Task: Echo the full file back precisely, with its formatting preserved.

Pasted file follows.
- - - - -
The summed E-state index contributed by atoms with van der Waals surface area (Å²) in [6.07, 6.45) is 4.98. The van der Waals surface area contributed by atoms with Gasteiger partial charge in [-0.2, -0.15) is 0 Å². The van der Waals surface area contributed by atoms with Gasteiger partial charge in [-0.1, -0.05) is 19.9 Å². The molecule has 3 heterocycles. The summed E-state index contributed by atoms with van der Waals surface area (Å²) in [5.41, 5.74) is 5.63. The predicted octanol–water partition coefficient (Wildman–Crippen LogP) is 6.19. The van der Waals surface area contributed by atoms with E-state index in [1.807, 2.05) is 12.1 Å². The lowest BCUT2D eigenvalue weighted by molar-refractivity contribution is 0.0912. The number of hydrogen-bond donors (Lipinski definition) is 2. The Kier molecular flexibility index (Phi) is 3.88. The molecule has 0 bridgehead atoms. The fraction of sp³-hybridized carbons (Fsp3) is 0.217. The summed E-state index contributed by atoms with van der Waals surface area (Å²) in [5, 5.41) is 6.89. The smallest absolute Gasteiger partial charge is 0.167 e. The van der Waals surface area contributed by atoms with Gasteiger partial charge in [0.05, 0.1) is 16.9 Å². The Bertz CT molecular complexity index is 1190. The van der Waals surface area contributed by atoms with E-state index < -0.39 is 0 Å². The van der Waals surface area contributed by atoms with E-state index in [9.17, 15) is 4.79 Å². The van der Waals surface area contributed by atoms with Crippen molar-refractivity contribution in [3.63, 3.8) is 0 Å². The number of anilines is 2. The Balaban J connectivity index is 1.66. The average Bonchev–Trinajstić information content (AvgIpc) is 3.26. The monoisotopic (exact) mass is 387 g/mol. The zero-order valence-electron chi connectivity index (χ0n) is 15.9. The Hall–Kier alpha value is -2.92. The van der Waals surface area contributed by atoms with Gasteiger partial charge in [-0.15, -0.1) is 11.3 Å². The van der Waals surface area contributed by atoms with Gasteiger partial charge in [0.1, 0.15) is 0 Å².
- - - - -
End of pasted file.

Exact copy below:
The summed E-state index contributed by atoms with van der Waals surface area (Å²) in [6.07, 6.45) is 4.98. The van der Waals surface area contributed by atoms with Gasteiger partial charge in [-0.2, -0.15) is 0 Å². The van der Waals surface area contributed by atoms with Gasteiger partial charge in [-0.1, -0.05) is 19.9 Å². The molecule has 3 heterocycles. The summed E-state index contributed by atoms with van der Waals surface area (Å²) in [5.41, 5.74) is 5.63. The predicted octanol–water partition coefficient (Wildman–Crippen LogP) is 6.19. The van der Waals surface area contributed by atoms with E-state index in [1.807, 2.05) is 12.1 Å². The lowest BCUT2D eigenvalue weighted by molar-refractivity contribution is 0.0912. The number of hydrogen-bond donors (Lipinski definition) is 2. The Kier molecular flexibility index (Phi) is 3.88. The molecule has 0 bridgehead atoms. The fraction of sp³-hybridized carbons (Fsp3) is 0.217. The summed E-state index contributed by atoms with van der Waals surface area (Å²) in [5, 5.41) is 6.89. The smallest absolute Gasteiger partial charge is 0.167 e. The van der Waals surface area contributed by atoms with Gasteiger partial charge in [0.05, 0.1) is 16.9 Å². The Bertz CT molecular complexity index is 1190. The van der Waals surface area contributed by atoms with E-state index < -0.39 is 0 Å². The van der Waals surface area contributed by atoms with E-state index in [9.17, 15) is 4.79 Å². The van der Waals surface area contributed by atoms with Crippen molar-refractivity contribution in [3.63, 3.8) is 0 Å². The number of anilines is 2. The Balaban J connectivity index is 1.66. The average Bonchev–Trinajstić information content (AvgIpc) is 3.26. The monoisotopic (exact) mass is 387 g/mol. The zero-order valence-electron chi connectivity index (χ0n) is 15.9. The Hall–Kier alpha value is -2.92. The van der Waals surface area contributed by atoms with Gasteiger partial charge in [-0.15, -0.1) is 11.3 Å². The van der Waals surface area contributed by atoms with Gasteiger partial charge in [0.1, 0.15) is 0 Å².